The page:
More than just a couple of North Liberty city councilors posed this seemingly reasonable question, so I was happy to hear Johnson County Auditor Travis Weipert address it in words I can repeat when facing skeptics in the future and in polite company.
Some people, for whatever reasons, have a fear of entering government buildings or interacting with the police. North Liberty Mayor Amy Nielsen took it a step further: if one comes from a country where government is oppressive, that fear is often justified.
While caning isn’t an official practice here, certainly there is no shortage of institutionalized discrimination, implicit and explicit racism and classism, and the imposition of undue hardship for those already clinging to mere fringes of their human dignity. (Can you imagine how ludicrous to hear “Look, just show me your birth certificate and we’re good to go, easy-cheesy!” when you’ve been on the run from an abusive spouse for the last three years?)
But there are other stories the gentile among us might find more palatable, and a few were shared with the North Liberty council last month.
First, there was the California native who was evacuated from her Iowa City home in 2008 just before floodwaters devastated her house and much of its contents, including important papers stowed in the basement. She had three minutes to grab the most essential items and get out; it didn’t occur to her to run downstairs and rifle through boxes to find her birth certificate or passport. She was elderly, she didn’t drive and wasn’t sure the hassle and expense of obtaining a new birth certificate was worth it when all she needed was a simple identification to allow her to get a library card.
Then there was the Chinese owner of an Asian market who regularly had customers who would like to pay with credit cards but lacked the proper photo ID. Many others regularly carry their passports as identification, a risky practice anywhere. She herself lost her legal documentation after arriving here from China when her handbag was stolen; while she’s been a legal, business-owning, tax-paying resident of this country for 20-some years, she cannot prove who she is. Because of that, she was recently unable to open her own mailbox.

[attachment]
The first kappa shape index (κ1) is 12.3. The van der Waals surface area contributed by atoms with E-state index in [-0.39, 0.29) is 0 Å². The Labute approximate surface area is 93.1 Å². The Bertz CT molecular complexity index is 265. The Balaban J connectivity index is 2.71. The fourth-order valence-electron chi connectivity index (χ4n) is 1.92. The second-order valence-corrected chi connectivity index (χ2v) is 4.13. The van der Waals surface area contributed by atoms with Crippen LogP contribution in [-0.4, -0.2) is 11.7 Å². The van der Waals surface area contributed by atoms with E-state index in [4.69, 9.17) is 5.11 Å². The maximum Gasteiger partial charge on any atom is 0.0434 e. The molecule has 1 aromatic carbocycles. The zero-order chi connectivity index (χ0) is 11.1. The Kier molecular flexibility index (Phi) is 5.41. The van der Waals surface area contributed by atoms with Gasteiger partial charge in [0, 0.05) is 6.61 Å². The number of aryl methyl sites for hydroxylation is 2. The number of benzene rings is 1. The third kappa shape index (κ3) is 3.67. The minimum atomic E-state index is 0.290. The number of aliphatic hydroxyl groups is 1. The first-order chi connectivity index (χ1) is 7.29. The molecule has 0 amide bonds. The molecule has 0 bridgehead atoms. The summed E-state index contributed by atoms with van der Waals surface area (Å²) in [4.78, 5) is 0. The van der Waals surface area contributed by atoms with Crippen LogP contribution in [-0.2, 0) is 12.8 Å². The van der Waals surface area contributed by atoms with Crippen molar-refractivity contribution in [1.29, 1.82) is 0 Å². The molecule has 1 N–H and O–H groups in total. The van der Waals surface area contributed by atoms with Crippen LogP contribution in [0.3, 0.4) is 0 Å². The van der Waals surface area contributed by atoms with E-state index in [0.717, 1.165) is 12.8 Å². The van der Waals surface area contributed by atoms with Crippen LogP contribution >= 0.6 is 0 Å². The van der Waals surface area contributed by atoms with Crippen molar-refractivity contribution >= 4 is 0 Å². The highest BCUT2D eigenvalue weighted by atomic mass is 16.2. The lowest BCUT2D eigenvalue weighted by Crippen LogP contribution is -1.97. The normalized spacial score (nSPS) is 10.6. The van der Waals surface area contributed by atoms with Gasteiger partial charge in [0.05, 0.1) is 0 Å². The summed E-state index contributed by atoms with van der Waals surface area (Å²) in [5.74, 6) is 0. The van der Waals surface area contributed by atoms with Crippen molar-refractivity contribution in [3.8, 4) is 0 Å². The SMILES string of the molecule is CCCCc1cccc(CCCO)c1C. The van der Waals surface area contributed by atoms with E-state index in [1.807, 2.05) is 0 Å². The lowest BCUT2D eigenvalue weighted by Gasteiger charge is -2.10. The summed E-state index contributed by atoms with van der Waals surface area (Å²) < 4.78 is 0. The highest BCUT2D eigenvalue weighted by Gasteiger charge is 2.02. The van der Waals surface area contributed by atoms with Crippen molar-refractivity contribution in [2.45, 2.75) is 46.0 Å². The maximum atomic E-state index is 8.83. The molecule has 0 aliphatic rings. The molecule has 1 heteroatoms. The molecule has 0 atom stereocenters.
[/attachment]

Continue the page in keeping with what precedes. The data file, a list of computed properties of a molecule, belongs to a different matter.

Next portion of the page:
Finally, we heard from a man who was smuggled across the U.S.-Mexican border at the age of 7– clearly not of his own volition. An honor roll student and community volunteer who accepted positions of leadership and passed his drivers ed. exam, he cannot get a driver’s license. Not having a government ID has made him petrified to interact with law enforcement officials, he said, lacking any way to prove to them that he belongs here.
When my tap water turns rusty, my toilets back up or the roads aren’t plowed as early as I’d like, I can complain and curse the inconvenience, but I know that most likely, all will be fixed in a matter of hours.
But lack of accepted identification is not a simple inconvenience for folks like these who strive to be part of this community, who wish to contribute to society and be accepted and take part and stand up for what’s right. A Community ID program may not fix everything, but it can go a long way toward granting a small convenience most of us take for granted.
Conversely, where is the inconvenience to the Johnson County communities who agree to accept them?
Just wondering.